What’s the difference between a rock concert and a house concert? Let’s look at the extremes. On the one hand, you have, say, the monstrous spectacle of the Trans-Siberian Orchestra: An enormous stage chock-full of musicians with giant swinging stage arms extending into the stadium crowd, nearly 1,300 blazing lights and lasers, so much fog it could blanket the eastern seaboard, enough blasts of pyrotechnics to singe the first 20 rows and stacks of speakers and amplifiers. The massive production with 240 touring personnel requires 40 trucks and 20 buses.
On the other hand, you have someone with an acoustic guitar, strumming and singing for 25 friends in a living room. There are no lights to speak of, and often no amplification equipment at all. The artist, who doubles as the roadie, can fit all the equipment in a Honda Civic and have room left over for a St. Bernard.
James Walker started holding concerts at his home in Traverse City in November 2013, when folk duo Seth and May posted online that they were looking for homes to perform in across the state. “It was great fun. All I did was host it,” Walker says. The next year, he and WNMC station manager Eric Hines hatched a plan to sponsor more such shows at his house. Now he typically holds four or five shows from October through May as the WNMC House Concert Series. Among the artists he’s had perform are Laith Al-Saadi, the Crane Wives and Medicinal Groove.
The benefits for the audience are clear: The intimate setting offers closer seating than in the back of an auditorium or a club. The laid-back vibe provides a clearer—or at least different—snapshot of the music and artist. Plus the parking is going to be easier, the drinks cheaper, the seats comfier and the bathroom lines smaller.
For the artists, they offer a chance to really connect with fans. They don’t have to struggle to be heard over the sound of clinking glasses or conversation or worry about technical glitches with the sound system interrupting the flow of a performance. For touring artists looking to fill open dates, they can provide a bridge, both geographically and financially. While the income from house concerts may not rival that of large-scale shows, all the profit goes to the musician. The hosts don’t take a cut, and they also typically provide food and lodging for the artist. Not a bad deal at all.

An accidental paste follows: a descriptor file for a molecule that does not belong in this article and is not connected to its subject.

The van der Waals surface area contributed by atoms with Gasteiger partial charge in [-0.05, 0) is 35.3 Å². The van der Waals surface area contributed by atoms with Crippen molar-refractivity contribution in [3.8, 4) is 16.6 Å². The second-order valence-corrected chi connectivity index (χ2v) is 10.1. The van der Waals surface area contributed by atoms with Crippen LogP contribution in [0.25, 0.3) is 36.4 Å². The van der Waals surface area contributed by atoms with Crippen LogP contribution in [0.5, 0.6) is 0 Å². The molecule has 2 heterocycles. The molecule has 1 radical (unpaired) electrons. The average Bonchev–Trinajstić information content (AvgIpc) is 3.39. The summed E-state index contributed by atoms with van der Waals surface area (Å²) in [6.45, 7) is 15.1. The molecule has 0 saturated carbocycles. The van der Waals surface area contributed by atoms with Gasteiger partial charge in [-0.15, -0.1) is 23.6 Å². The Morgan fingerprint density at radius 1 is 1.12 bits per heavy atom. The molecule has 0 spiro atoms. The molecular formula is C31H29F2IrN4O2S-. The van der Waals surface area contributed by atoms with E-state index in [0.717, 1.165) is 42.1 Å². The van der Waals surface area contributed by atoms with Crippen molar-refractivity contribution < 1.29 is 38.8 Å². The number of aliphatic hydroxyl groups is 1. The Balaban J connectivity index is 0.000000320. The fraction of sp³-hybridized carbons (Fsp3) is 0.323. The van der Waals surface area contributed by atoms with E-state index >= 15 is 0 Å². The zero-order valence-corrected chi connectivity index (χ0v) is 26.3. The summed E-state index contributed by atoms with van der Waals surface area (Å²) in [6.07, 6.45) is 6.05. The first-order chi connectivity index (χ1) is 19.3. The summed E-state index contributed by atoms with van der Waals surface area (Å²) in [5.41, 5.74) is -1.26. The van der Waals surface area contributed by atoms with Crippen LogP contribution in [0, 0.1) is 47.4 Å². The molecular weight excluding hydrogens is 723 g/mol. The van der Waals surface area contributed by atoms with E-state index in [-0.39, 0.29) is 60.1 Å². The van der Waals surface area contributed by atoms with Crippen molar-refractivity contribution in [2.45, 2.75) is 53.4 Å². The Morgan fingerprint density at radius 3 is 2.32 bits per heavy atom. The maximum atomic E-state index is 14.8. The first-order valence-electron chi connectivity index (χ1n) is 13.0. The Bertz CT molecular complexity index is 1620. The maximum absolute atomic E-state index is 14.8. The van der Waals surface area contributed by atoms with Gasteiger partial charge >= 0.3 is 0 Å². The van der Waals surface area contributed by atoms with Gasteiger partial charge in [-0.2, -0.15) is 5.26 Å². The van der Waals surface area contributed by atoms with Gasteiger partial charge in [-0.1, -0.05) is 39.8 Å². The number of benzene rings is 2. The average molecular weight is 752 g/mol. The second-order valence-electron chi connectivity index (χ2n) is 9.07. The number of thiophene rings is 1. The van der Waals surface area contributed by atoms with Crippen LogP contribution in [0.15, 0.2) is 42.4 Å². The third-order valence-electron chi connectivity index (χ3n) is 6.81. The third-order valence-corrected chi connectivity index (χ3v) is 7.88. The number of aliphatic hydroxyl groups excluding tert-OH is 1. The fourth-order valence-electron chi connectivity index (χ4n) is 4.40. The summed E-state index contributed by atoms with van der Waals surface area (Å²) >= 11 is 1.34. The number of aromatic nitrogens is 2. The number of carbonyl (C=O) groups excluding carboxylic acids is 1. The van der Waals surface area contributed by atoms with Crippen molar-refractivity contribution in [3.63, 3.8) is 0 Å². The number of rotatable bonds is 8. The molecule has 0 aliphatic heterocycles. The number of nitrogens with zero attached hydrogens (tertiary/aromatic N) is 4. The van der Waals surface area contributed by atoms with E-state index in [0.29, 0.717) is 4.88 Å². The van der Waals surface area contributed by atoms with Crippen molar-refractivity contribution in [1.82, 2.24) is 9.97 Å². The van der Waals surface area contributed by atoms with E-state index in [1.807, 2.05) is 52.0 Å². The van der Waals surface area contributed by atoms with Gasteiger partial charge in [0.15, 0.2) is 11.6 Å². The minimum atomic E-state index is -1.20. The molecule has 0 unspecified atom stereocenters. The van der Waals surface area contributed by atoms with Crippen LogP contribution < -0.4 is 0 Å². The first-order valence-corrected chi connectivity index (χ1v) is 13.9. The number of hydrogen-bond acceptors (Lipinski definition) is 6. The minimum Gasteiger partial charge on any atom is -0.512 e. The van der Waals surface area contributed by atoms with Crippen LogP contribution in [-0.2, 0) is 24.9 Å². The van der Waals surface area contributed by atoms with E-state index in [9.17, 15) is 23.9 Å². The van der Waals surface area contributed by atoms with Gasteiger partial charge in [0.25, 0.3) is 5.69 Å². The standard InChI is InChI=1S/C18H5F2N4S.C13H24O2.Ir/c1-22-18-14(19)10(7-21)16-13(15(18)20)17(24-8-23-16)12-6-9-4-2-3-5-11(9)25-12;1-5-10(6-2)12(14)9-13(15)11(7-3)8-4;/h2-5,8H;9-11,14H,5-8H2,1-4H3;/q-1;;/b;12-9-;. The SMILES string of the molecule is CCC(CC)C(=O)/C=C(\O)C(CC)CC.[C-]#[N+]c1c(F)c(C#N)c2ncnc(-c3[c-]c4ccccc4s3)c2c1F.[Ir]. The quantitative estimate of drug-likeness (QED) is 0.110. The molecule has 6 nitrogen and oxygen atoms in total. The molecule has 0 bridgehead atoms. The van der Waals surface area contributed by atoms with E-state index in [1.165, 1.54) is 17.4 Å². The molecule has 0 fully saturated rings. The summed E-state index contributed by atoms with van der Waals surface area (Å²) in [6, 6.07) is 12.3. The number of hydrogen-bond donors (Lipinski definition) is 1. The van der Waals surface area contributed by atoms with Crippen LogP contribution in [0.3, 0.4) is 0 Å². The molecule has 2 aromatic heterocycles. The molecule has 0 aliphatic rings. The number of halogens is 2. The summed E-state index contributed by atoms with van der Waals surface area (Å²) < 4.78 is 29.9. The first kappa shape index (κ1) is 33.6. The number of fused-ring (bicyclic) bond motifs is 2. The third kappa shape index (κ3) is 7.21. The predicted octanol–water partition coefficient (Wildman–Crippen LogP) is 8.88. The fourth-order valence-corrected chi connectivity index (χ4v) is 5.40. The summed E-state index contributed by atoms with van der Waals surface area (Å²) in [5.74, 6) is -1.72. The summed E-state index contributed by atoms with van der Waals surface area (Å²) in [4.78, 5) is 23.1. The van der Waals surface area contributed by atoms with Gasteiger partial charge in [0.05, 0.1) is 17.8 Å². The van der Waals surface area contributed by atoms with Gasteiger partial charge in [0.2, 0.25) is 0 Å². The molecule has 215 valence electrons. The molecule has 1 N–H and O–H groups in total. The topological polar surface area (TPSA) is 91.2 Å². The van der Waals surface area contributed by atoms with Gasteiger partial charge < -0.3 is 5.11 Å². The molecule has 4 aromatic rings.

As far as Claudia Schmidt is concerned, house concerts are a lifesaver. “I like the up close and personal aspect,” she says. The longtime folk and jazz favorite estimates about half her performances are house concerts. That’s coming from someone who has appeared in concert halls and at festivals across the country, and as a regular on Garrison Keillor’s A Prairie Home Companion.
House concerts are nothing new, of course. Schmidt says she performed her first one back in the 80s. She says those hosting and attending are there for a love of the music, rather than any profit-making exercise.
That holds true for Caroline Barlow, the volunteer and events manager for Blissfest. She enjoys the music of the performers at the annual three-day Blissfest Folk and Roots Music Festival but was disappointed she only got to hear them once a year. When the band Big Dudee Roo asked if she could get the group a gig in Petoskey, she took a leap of faith. “I said, ‘Yeah, I can totally do that,’” Barlow says. Then she had to figure out a way to do so, eventually booking them at a backyard party. But what she really wanted was to host a concert, not a party. When Blissfest board member Susan Scott volunteered her home, the Tiny Room Shows series was born. Its first show was Scott Cook, followed by Rebecca Loebe (one-time contestant on The Voice) and Joe Shields.
Schmidt says the music industry often tosses aside established artists in favor of the next big thing. “Clubs want to have younger people, younger bands. People like me are getting aged out. Yet we’re absolutely in our prime,” she says. But if clubs and theaters aren’t beckoning these performers, their fans are. And the benefits extend further than just another show. “A lot of artists say they sell more merchandise than at a regular show,” Barlow says.
While it’s a time-tested approach, house concerts are getting more recognition. Local, regional and national acts are filling houses across the country. Billboard Magazine and NPR have published articles on the new/old trend. There’s now an online resource for those looking to hold shows, ConcertsInYourHome.com.
Walker and Barlow say they try to mix the style and appeal of the acts. While the artists are often solo folk artists or duos, that’s not always the case. Walker has hosted Soul Patch, a genre-hopping band with guitar, keyboards, bass, drums and a horn section. “We had the Go —that’s a four-piece rock band. They set up and plugged in,” he says.